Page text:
Translated from Spanish.
All my life I watched my mother try to take care of her children emotionally and economically. It was not easy. My mother had 10 children (eight survived), and she and my father worked hard but were very poor.
I admired my mother because she was strong, but I was also very angry at her. I had to live apart from my parents most of my life and become a second mother to my siblings when I was still a child.
When I was little, I lived with my parents in Mexico City. Then, when I was 4 or 5 years old, they brought my siblings and me to live with my grandparents because they were always working.
Until I was 14, my mother or father would come to see us every two weeks. I missed them at first, and I would eagerly await their arrival. But they weren’t very loving toward me because each visit they only stayed one night.
It makes me sad that my mother had to leave us for many years so that she could work, although I understand why she had to move away from home to survive economically. I moved to the United States, far from my family, for the same reason.
My mother has told me that she wanted her children to have a better life than she had. Living with my grandparents, I saw what her life as a child in the country had been like. At 6 years old, I had to take on many responsibilities in the household, like bringing water to the house, taking care of the animals and helping my grandmother make tortillas. My grandfather was very strict.
A Painful Reconnection
At 12 years old, I went with my 6-year-old brother to live in a larger town with electricity and stores so that I could go to secondary school. I was in charge of my brother—cooking for him, bathing him, making him do his homework and sending him to school.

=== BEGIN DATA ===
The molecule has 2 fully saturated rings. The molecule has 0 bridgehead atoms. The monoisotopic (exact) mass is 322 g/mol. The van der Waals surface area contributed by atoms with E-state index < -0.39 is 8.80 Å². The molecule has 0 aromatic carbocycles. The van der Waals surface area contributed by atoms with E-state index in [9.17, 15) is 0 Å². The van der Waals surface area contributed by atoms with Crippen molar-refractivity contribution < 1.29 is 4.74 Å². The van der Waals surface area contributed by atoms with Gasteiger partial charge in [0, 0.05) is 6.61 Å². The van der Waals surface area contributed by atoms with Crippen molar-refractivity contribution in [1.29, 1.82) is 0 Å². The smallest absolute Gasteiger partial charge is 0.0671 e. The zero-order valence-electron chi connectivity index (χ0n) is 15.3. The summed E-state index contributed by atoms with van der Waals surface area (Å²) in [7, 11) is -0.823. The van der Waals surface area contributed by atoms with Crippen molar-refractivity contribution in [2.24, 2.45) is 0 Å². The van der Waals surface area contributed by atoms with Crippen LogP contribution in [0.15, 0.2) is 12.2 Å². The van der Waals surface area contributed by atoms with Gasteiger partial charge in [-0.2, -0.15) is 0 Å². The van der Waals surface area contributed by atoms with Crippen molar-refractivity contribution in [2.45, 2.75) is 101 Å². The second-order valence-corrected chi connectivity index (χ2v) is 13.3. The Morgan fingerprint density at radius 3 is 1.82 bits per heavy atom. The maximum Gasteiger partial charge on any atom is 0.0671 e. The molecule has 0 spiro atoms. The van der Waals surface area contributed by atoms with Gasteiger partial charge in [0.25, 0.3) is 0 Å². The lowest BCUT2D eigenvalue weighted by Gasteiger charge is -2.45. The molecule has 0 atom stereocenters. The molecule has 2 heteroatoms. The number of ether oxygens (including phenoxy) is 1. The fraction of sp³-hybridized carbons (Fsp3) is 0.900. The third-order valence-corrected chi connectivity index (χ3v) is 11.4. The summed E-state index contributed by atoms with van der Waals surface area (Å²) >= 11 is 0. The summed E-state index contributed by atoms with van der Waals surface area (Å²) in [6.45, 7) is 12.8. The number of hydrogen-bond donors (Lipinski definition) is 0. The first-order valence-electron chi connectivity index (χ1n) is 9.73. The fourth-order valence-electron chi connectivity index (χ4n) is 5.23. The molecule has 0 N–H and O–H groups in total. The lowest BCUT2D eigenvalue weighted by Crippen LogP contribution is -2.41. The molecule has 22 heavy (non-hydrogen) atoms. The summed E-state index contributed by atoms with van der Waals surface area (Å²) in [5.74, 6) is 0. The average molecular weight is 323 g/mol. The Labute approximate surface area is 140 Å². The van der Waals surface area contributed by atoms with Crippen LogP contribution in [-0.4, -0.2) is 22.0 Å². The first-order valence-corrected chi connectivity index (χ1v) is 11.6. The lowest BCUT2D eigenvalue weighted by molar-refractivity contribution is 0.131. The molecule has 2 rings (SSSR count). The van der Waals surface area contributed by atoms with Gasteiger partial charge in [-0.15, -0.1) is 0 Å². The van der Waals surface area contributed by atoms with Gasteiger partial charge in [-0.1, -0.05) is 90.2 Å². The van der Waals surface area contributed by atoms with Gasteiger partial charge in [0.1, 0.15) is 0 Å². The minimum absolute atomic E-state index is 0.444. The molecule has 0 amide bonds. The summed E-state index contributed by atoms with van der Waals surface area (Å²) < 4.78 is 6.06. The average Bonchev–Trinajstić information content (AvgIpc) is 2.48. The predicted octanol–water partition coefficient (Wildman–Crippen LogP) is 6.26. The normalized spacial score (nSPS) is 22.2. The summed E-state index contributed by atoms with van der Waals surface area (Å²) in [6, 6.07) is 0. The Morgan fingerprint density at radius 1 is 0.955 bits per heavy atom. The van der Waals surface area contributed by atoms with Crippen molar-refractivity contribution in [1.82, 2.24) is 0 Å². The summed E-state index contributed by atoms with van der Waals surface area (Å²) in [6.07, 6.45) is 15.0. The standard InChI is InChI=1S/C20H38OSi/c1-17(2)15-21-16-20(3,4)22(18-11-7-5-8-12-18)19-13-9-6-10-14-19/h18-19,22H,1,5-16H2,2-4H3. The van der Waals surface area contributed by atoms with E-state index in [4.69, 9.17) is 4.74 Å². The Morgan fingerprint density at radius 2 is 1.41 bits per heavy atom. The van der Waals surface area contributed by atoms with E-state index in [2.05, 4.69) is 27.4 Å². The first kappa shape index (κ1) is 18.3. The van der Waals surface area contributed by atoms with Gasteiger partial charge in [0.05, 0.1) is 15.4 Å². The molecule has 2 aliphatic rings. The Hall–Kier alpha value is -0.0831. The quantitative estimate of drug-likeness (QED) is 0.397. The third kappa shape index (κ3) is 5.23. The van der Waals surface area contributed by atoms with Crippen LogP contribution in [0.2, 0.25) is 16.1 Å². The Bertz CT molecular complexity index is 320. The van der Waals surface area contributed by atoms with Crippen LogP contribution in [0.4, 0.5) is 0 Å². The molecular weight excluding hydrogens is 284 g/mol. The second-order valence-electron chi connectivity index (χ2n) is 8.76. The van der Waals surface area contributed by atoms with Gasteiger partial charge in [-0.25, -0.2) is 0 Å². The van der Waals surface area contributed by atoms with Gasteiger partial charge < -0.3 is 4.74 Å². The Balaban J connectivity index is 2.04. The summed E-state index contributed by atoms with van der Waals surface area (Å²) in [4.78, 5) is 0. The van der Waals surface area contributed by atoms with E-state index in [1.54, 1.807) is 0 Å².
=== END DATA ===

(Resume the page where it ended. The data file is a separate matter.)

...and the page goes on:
I was afraid of living alone. Finally, after two years, my mother came to stay for good, along with my five younger siblings.
I hoped that, in time, I would be able to ask her my questions about life and she would give me advice. In reality, it was very difficult to live with her.
My mother worked cleaning houses or cooking for people every day. She arrived home tired. She would say that her feet and her back hurt.
She put me in charge of taking care of all my siblings. My mother did not have the personality to take care of children. Everything made her angry. If she saw a shoe out of place, she would get mad, and if we were noisy she’d get upset. At those times, she’d say things that hurt my feelings, and sometimes she’d hit me.
Once I asked my mom, “Why do you have so many children if you can’t take care of them?” She said to me, “You’ll understand when you have your own.”
Alone in New York
I promised myself that I would have only one child, and that as a mother I would have patience and understanding.
At 18, I moved to New York City to work and study. Four years later, I married and soon we had our daughter, Brenda. In the first few months, I felt so helpless and unsure of how to feed my newborn and bathe her. My husband and I were all alone in New York. I felt I needed my mother more than ever, but the only phone in her village was at a store where families could wait to receive a call. It was very difficult to communicate that way.